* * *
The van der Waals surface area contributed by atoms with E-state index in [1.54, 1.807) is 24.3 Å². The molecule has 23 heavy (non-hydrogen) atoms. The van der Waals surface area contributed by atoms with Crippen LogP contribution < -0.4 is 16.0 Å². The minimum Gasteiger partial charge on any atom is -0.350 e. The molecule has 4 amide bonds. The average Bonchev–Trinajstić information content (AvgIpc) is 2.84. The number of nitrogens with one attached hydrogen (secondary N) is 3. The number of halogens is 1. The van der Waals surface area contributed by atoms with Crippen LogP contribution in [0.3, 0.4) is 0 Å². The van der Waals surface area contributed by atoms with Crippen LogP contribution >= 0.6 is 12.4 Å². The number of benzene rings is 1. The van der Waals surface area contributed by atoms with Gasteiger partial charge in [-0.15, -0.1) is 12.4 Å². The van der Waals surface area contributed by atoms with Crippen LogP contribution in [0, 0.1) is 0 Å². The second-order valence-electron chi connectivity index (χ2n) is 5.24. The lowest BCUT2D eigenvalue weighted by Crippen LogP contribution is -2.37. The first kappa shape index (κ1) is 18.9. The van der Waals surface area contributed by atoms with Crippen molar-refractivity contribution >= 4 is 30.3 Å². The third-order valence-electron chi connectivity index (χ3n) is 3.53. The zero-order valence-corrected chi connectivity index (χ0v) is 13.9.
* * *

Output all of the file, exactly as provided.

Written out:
The van der Waals surface area contributed by atoms with E-state index in [1.54, 1.807) is 24.3 Å². The molecule has 23 heavy (non-hydrogen) atoms. The van der Waals surface area contributed by atoms with Crippen LogP contribution < -0.4 is 16.0 Å². The minimum Gasteiger partial charge on any atom is -0.350 e. The molecule has 4 amide bonds. The average Bonchev–Trinajstić information content (AvgIpc) is 2.84. The number of nitrogens with one attached hydrogen (secondary N) is 3. The number of halogens is 1. The van der Waals surface area contributed by atoms with Crippen LogP contribution in [0.3, 0.4) is 0 Å². The van der Waals surface area contributed by atoms with Crippen LogP contribution >= 0.6 is 12.4 Å². The number of benzene rings is 1. The van der Waals surface area contributed by atoms with Gasteiger partial charge in [-0.15, -0.1) is 12.4 Å². The van der Waals surface area contributed by atoms with Crippen LogP contribution in [0, 0.1) is 0 Å². The second-order valence-electron chi connectivity index (χ2n) is 5.24. The lowest BCUT2D eigenvalue weighted by Crippen LogP contribution is -2.37. The first kappa shape index (κ1) is 18.9. The van der Waals surface area contributed by atoms with Crippen molar-refractivity contribution >= 4 is 30.3 Å². The third-order valence-electron chi connectivity index (χ3n) is 3.53. The zero-order valence-corrected chi connectivity index (χ0v) is 13.9.